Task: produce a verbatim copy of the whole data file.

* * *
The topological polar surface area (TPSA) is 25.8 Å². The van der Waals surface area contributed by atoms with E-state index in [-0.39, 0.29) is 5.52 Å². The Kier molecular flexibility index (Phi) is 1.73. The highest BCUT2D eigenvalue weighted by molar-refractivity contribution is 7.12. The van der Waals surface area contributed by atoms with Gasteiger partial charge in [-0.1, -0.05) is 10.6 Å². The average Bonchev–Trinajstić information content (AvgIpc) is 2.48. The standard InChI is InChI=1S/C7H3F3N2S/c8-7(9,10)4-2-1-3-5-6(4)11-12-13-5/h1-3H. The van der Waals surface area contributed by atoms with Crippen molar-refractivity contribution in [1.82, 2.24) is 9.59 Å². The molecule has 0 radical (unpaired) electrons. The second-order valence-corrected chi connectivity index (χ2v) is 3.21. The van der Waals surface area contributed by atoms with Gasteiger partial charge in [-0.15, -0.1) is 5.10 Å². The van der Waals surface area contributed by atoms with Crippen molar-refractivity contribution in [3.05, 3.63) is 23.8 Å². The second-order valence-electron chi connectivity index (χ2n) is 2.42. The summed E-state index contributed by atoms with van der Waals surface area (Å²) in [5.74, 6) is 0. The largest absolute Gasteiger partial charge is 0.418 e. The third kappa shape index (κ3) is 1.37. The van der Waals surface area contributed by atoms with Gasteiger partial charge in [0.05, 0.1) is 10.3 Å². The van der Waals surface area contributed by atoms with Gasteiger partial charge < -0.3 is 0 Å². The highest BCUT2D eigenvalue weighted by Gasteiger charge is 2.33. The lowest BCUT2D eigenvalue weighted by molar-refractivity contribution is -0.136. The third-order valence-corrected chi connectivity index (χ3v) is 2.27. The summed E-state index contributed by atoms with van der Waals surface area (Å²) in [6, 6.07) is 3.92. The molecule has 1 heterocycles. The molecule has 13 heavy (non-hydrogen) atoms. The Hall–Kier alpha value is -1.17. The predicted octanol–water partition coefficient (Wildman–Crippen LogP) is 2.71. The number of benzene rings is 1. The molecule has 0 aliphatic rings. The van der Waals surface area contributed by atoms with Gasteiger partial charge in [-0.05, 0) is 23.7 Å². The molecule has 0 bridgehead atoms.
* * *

The topological polar surface area (TPSA) is 25.8 Å². The van der Waals surface area contributed by atoms with E-state index in [-0.39, 0.29) is 5.52 Å². The Kier molecular flexibility index (Phi) is 1.73. The highest BCUT2D eigenvalue weighted by molar-refractivity contribution is 7.12. The van der Waals surface area contributed by atoms with Gasteiger partial charge in [-0.1, -0.05) is 10.6 Å². The average Bonchev–Trinajstić information content (AvgIpc) is 2.48. The standard InChI is InChI=1S/C7H3F3N2S/c8-7(9,10)4-2-1-3-5-6(4)11-12-13-5/h1-3H. The van der Waals surface area contributed by atoms with Crippen molar-refractivity contribution in [1.82, 2.24) is 9.59 Å². The molecule has 0 radical (unpaired) electrons. The second-order valence-corrected chi connectivity index (χ2v) is 3.21. The van der Waals surface area contributed by atoms with Gasteiger partial charge in [-0.15, -0.1) is 5.10 Å². The van der Waals surface area contributed by atoms with Crippen molar-refractivity contribution in [3.05, 3.63) is 23.8 Å². The second-order valence-electron chi connectivity index (χ2n) is 2.42. The summed E-state index contributed by atoms with van der Waals surface area (Å²) in [5.74, 6) is 0. The largest absolute Gasteiger partial charge is 0.418 e. The third kappa shape index (κ3) is 1.37. The van der Waals surface area contributed by atoms with Gasteiger partial charge in [0.05, 0.1) is 10.3 Å². The van der Waals surface area contributed by atoms with Gasteiger partial charge < -0.3 is 0 Å². The highest BCUT2D eigenvalue weighted by Gasteiger charge is 2.33. The lowest BCUT2D eigenvalue weighted by molar-refractivity contribution is -0.136. The third-order valence-corrected chi connectivity index (χ3v) is 2.27. The summed E-state index contributed by atoms with van der Waals surface area (Å²) in [6, 6.07) is 3.92. The molecule has 1 heterocycles. The molecule has 13 heavy (non-hydrogen) atoms. The Hall–Kier alpha value is -1.17. The predicted octanol–water partition coefficient (Wildman–Crippen LogP) is 2.71. The number of benzene rings is 1. The molecule has 0 aliphatic rings. The van der Waals surface area contributed by atoms with Gasteiger partial charge in [-0.05, 0) is 23.7 Å². The molecule has 0 bridgehead atoms.